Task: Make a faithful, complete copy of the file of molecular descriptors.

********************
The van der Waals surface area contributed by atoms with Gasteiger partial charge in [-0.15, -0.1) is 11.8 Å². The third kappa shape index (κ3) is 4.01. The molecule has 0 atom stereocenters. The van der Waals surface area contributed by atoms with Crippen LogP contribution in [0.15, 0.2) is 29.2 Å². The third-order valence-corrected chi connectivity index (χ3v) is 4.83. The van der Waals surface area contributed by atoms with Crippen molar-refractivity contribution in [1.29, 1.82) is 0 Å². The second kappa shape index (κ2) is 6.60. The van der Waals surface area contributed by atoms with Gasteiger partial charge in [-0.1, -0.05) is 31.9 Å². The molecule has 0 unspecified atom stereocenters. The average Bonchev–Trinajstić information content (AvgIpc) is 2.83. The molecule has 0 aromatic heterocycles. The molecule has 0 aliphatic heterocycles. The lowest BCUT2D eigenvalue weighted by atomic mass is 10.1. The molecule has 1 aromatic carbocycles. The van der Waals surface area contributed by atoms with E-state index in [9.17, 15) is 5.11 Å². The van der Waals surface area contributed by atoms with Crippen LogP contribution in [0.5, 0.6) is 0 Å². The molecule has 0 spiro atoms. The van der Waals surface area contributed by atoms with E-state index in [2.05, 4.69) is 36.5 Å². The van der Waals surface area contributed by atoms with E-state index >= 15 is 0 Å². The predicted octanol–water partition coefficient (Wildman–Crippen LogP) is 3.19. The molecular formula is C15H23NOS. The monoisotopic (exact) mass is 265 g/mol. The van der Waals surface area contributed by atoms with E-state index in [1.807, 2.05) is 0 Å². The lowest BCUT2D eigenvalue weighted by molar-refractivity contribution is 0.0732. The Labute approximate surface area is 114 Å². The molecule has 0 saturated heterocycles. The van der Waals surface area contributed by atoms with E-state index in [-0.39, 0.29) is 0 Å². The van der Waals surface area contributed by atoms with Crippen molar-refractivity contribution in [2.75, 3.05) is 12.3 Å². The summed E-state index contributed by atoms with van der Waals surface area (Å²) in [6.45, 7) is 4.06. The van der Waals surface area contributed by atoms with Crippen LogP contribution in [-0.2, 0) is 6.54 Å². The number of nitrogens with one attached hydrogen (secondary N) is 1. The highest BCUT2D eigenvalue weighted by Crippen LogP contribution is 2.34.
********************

The van der Waals surface area contributed by atoms with Gasteiger partial charge in [-0.15, -0.1) is 11.8 Å². The third kappa shape index (κ3) is 4.01. The molecule has 0 atom stereocenters. The van der Waals surface area contributed by atoms with Crippen LogP contribution in [0.15, 0.2) is 29.2 Å². The third-order valence-corrected chi connectivity index (χ3v) is 4.83. The van der Waals surface area contributed by atoms with Crippen molar-refractivity contribution in [1.29, 1.82) is 0 Å². The second kappa shape index (κ2) is 6.60. The van der Waals surface area contributed by atoms with Gasteiger partial charge in [-0.1, -0.05) is 31.9 Å². The molecule has 0 unspecified atom stereocenters. The average Bonchev–Trinajstić information content (AvgIpc) is 2.83. The molecule has 0 aromatic heterocycles. The molecule has 0 aliphatic heterocycles. The lowest BCUT2D eigenvalue weighted by atomic mass is 10.1. The molecule has 1 aromatic carbocycles. The van der Waals surface area contributed by atoms with E-state index in [9.17, 15) is 5.11 Å². The van der Waals surface area contributed by atoms with Crippen LogP contribution in [0.5, 0.6) is 0 Å². The molecule has 0 spiro atoms. The van der Waals surface area contributed by atoms with E-state index in [2.05, 4.69) is 36.5 Å². The van der Waals surface area contributed by atoms with E-state index >= 15 is 0 Å². The predicted octanol–water partition coefficient (Wildman–Crippen LogP) is 3.19. The molecular formula is C15H23NOS. The monoisotopic (exact) mass is 265 g/mol. The van der Waals surface area contributed by atoms with E-state index in [1.807, 2.05) is 0 Å². The lowest BCUT2D eigenvalue weighted by molar-refractivity contribution is 0.0732. The Labute approximate surface area is 114 Å². The molecule has 0 saturated heterocycles. The van der Waals surface area contributed by atoms with E-state index in [-0.39, 0.29) is 0 Å². The van der Waals surface area contributed by atoms with Crippen molar-refractivity contribution in [2.75, 3.05) is 12.3 Å². The summed E-state index contributed by atoms with van der Waals surface area (Å²) in [6.45, 7) is 4.06. The van der Waals surface area contributed by atoms with Crippen LogP contribution in [-0.2, 0) is 6.54 Å². The number of nitrogens with one attached hydrogen (secondary N) is 1. The highest BCUT2D eigenvalue weighted by Crippen LogP contribution is 2.34.